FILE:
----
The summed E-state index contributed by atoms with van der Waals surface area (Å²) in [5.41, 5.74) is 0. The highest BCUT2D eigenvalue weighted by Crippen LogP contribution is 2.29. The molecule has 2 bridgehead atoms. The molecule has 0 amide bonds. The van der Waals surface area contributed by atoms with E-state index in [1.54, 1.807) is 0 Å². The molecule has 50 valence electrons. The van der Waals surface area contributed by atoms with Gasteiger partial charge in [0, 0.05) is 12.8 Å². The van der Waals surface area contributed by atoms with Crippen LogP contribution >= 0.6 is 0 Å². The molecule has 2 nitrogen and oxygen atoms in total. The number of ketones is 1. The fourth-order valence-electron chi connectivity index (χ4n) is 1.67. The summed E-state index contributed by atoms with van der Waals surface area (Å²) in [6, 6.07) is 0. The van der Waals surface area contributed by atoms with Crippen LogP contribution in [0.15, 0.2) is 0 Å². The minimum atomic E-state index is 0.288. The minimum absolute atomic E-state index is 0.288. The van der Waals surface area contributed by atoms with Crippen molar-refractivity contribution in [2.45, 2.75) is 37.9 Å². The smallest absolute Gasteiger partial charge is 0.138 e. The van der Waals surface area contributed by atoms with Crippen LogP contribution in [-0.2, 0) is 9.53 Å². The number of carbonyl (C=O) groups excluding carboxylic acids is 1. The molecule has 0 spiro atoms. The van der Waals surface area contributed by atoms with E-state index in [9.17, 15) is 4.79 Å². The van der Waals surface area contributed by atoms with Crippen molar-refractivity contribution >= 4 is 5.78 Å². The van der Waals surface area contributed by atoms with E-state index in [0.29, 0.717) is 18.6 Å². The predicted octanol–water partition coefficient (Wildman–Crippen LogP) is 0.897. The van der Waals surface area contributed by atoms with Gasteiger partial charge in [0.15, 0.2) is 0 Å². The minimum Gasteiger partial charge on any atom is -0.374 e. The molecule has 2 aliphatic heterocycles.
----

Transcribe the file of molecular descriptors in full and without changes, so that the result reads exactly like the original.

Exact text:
The summed E-state index contributed by atoms with van der Waals surface area (Å²) in [5.41, 5.74) is 0. The highest BCUT2D eigenvalue weighted by Crippen LogP contribution is 2.29. The molecule has 2 bridgehead atoms. The molecule has 0 amide bonds. The van der Waals surface area contributed by atoms with E-state index in [1.54, 1.807) is 0 Å². The molecule has 50 valence electrons. The van der Waals surface area contributed by atoms with Gasteiger partial charge in [0, 0.05) is 12.8 Å². The van der Waals surface area contributed by atoms with Crippen LogP contribution >= 0.6 is 0 Å². The molecule has 2 nitrogen and oxygen atoms in total. The number of ketones is 1. The fourth-order valence-electron chi connectivity index (χ4n) is 1.67. The summed E-state index contributed by atoms with van der Waals surface area (Å²) in [6, 6.07) is 0. The van der Waals surface area contributed by atoms with Crippen LogP contribution in [0.15, 0.2) is 0 Å². The minimum atomic E-state index is 0.288. The minimum absolute atomic E-state index is 0.288. The van der Waals surface area contributed by atoms with Crippen molar-refractivity contribution in [2.45, 2.75) is 37.9 Å². The smallest absolute Gasteiger partial charge is 0.138 e. The van der Waals surface area contributed by atoms with Crippen LogP contribution in [-0.2, 0) is 9.53 Å². The number of carbonyl (C=O) groups excluding carboxylic acids is 1. The molecule has 0 spiro atoms. The van der Waals surface area contributed by atoms with E-state index in [9.17, 15) is 4.79 Å². The van der Waals surface area contributed by atoms with Crippen molar-refractivity contribution >= 4 is 5.78 Å². The van der Waals surface area contributed by atoms with E-state index in [0.29, 0.717) is 18.6 Å². The predicted octanol–water partition coefficient (Wildman–Crippen LogP) is 0.897. The van der Waals surface area contributed by atoms with Gasteiger partial charge in [0.15, 0.2) is 0 Å². The minimum Gasteiger partial charge on any atom is -0.374 e. The molecule has 2 aliphatic heterocycles.